Handicapped hen!! Need help/advice

Discussion in 'Emergencies / Diseases / Injuries and Cures' started by rooster55, Oct 3, 2014.

  1. rooster55

    rooster55 Hatching

    Nov 26, 2013
    i have this hen that I've had for about 6 months now. I think she has a leg deformity as she can barely walk. When she sits down the injured leg sort of just sprawls out, I don't even know if she can use it. I keep her in the duck pen during the day so the other hens don't bother her and she is safe from any predators, and at night she sleeps in a pet carrier. (In a coop) I just don't really know what else I can do besides take her to a vet?? I want her to be as happy as possible. I just need some advice on what i should do.
  2. Does she ever put weight on it?
    If you put your hand under that foot does she curl her toes around your hand/fingers?
    Does the leg and/or foot look "not normal"?
    Can you palpate the leg all the way up and find any swollen spots or hardened lumps that shouldn't be there or any heat?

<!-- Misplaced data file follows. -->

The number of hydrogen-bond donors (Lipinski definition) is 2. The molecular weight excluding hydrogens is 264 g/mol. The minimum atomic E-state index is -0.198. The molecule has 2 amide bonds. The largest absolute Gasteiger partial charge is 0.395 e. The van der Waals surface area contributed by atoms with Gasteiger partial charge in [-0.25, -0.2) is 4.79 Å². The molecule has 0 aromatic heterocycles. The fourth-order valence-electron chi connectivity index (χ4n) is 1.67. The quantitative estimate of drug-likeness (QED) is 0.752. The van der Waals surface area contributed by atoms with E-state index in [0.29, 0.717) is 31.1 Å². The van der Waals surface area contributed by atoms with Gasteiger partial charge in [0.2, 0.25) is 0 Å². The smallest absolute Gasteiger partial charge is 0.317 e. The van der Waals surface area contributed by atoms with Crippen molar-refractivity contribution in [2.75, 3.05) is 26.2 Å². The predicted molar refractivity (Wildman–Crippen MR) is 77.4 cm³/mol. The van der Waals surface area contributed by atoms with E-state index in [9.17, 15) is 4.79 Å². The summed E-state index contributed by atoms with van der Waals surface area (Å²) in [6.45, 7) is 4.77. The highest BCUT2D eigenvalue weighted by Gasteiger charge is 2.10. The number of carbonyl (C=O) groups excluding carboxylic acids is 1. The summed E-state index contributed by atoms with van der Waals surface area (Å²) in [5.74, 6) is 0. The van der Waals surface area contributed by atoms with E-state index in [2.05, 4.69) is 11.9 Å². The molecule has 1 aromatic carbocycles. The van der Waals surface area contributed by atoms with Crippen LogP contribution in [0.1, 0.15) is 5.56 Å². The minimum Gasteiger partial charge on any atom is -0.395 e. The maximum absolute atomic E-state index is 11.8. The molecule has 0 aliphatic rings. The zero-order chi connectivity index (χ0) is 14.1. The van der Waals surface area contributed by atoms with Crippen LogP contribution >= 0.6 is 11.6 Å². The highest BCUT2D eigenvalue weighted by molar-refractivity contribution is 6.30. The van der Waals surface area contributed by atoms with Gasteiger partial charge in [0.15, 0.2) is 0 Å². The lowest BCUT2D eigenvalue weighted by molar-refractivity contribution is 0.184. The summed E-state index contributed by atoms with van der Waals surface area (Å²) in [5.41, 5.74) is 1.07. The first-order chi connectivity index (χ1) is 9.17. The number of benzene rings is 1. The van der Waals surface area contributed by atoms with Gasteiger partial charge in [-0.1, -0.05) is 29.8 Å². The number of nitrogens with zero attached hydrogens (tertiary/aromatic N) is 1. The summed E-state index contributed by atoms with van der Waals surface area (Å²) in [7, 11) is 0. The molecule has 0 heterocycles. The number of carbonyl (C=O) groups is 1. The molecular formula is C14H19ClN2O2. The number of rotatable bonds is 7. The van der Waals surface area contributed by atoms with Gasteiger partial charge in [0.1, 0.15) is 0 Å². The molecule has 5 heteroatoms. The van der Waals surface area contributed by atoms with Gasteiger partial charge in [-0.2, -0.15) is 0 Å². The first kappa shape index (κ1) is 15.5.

Can you flex the leg and if so, does it seem painful to her?
    Has she had this the whole time you've had her?
    What feed is she getting?
    How old is she?
    If she's of laying age, is she laying?

    Answers to these questions will help folks guide you in determining the best course of action to take for your gal.
  3. Suzie

    Suzie Crowing

    Jul 9, 2009
    Did the hen have this problem when you got her ?

    If not, when did you notice the deformity ?

    How old is she ?

    Any answers you can give will help people her to help you further...
  4. Suzie

    Suzie Crowing

    Jul 9, 2009
    Spooky...while I was typing this "sbhkma" asked some of the questions I wanted to ask....
    Last edited: Oct 3, 2014
  5. Eggcessive

    Eggcessive Crossing the Road

    Apr 3, 2011
    southern Ohio
    Your chicken may have a valgus-varus deformity or a slipped tendon. There are many leg bone deformities in meat chickens as well as some in layers. Many are a result of vitamin or trace mineral deficiencies in the parent stock, or from genetics. These tend to worsen with age, and although some have success treating a slipped tendon in very young chicks, there is not much you can do except treat with a good vitamin/mineral supplement and hope for the best. The following links give some information, the first one you will need to click on the various pages to see pictures, and the 3rd one takes some time to download for the pictures:
    http://nhjy.hzau.edu.cn/kech/synkx/dong/2bao/Bone disorders in poultry.pdf
    Last edited: Oct 3, 2014

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